Pertamina Looks to Kazakhstan In an Effort to Increase Production
Jakarta Globe & ID/Retno Ayuningtyas
Pertamina, Indonesia’s state oil and gas company, is exploring opportunities to acquire oil and gas blocks in Central Asia as it looks to increase production and meet demand for energy back home.
Karen Setyawan, CEO of Pertamina, said on Thursday that the company was looking at an upstream business opportunity in Kazakhstan.
Upstream typically involves oil and gas production, while the downstream business is refining the fuel into a product that can be sold.
“We would like to have an additional 100,000 bpd from that business in Kazakhstan,” Karen said on Thursday. She added that Pertamina had identified three potential assets in that country but did not identify the companies.
Two years ago, the Jakarta-based company was preparing a bid of about $3.5 billion to buy a 25 percent stake in ExxonMobil’s deep-water project off the cost of Angola. The bid did not go through.
Karen said Pertamina would form a working committee with Kazakhstan’s state company, Kazmunaigaz.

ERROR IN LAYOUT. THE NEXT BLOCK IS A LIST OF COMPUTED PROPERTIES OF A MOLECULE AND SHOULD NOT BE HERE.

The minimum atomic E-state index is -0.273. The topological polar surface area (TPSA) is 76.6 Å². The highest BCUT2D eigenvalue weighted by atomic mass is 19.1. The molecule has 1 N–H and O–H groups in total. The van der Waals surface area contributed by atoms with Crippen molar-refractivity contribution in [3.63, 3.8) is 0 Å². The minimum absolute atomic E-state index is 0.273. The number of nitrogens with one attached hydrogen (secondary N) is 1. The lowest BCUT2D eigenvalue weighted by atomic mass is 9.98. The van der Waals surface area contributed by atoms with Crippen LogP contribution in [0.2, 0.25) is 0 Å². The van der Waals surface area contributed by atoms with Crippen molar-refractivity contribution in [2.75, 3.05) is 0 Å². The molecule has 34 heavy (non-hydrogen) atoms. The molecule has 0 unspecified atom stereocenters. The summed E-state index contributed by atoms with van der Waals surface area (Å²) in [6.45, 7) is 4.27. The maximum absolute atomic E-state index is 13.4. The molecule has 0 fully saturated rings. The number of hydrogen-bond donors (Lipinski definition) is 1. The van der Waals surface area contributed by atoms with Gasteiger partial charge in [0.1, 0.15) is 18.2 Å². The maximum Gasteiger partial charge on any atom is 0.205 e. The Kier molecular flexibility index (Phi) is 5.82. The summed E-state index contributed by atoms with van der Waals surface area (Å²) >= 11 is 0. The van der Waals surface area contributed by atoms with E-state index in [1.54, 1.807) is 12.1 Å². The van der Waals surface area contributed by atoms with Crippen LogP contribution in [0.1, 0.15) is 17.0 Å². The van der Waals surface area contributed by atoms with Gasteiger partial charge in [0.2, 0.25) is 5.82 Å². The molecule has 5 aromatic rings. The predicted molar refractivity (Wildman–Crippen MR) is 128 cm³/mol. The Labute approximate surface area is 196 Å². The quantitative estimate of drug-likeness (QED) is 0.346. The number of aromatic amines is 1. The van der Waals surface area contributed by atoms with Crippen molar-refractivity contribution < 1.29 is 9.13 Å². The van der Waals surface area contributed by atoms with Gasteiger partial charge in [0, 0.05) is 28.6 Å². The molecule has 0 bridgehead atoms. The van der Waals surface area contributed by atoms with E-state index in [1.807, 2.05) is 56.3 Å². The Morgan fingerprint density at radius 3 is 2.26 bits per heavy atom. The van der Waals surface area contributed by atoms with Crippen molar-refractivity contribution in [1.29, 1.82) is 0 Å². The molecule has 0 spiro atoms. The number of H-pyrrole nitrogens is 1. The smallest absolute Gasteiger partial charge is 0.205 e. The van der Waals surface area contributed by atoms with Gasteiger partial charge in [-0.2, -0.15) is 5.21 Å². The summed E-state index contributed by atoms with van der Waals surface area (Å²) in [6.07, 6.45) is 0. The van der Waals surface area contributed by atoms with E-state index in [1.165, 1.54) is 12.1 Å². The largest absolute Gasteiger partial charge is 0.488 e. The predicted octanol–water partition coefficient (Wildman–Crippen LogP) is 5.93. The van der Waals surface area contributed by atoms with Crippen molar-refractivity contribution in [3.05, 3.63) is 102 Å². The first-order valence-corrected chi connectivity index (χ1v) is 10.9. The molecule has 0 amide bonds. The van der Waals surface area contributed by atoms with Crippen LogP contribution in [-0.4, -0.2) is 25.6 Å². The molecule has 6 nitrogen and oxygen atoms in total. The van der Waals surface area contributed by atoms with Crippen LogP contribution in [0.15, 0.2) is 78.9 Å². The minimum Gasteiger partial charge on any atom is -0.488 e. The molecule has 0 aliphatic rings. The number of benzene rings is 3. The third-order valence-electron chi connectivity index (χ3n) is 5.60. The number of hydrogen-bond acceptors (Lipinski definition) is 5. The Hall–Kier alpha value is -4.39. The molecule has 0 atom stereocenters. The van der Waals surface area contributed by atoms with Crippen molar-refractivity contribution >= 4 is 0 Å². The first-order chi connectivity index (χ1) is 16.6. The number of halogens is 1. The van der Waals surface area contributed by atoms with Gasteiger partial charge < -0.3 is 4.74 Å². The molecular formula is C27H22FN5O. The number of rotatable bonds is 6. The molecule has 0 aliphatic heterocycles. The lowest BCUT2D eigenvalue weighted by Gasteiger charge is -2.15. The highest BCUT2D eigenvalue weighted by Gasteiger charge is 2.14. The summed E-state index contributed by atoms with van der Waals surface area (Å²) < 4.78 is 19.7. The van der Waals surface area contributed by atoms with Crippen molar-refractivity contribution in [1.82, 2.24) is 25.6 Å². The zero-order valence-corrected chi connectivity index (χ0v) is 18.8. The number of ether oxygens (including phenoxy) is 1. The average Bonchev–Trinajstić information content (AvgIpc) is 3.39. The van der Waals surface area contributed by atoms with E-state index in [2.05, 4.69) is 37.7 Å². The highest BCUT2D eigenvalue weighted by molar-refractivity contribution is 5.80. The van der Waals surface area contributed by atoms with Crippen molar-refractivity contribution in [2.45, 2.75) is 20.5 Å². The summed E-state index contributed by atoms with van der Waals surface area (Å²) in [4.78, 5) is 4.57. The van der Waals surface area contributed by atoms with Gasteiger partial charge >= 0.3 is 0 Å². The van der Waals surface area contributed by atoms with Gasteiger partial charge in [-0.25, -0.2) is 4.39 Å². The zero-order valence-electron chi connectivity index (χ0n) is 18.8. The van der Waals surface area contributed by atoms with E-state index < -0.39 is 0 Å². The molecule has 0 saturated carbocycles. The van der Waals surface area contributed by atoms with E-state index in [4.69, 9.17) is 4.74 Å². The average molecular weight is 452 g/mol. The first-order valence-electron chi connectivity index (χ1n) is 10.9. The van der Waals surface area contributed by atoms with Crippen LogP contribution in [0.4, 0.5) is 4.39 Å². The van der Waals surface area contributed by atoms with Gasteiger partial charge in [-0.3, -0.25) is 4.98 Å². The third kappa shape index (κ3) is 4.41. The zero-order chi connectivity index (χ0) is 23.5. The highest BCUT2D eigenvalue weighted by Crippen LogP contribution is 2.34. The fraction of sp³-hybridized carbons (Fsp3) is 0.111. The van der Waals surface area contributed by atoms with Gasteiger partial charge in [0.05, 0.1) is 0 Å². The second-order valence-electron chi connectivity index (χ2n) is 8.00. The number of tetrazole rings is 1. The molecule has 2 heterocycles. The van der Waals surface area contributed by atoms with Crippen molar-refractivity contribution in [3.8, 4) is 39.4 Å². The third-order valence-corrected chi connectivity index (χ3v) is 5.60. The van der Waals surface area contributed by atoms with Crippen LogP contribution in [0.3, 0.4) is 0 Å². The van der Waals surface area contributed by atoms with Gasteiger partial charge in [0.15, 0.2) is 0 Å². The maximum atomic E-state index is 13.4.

Kazakhstan, with a population of 17 million, has forecast oil production to reach 2.5 million bpd in the next five years, from its current rate of 1.25 million, according to Karen.
Pertamina, which hired HSBC, Barclays Capital and Citigroup as financial advisers this year, plans to sell as much as $2 billion in global bonds this year.
Karen said last month that proceeds from the debt sale would be used to finance the company’s business plans.
Pertamina has set aside about Rp 52 trillion ($5.6 billion) for capital expenditures this year, after setting aside Rp 40 trillion last year.
Indonesia has been trying to boost oil production to one million barrels per day since leaving OPEC in 2008.
It set its oil production target at 930,000 bpd in the proposed state budget this year. The nation’s oil output reached 903,400 bpd last year, less than the 945,000 bpd target in the state budget.
Oil production hit a peak of 1.6 million bpd in 1995 as part of the so-called oil bonanza era. Reserves at many Indonesian oil fields are declining and aging equipment has made operations less efficient.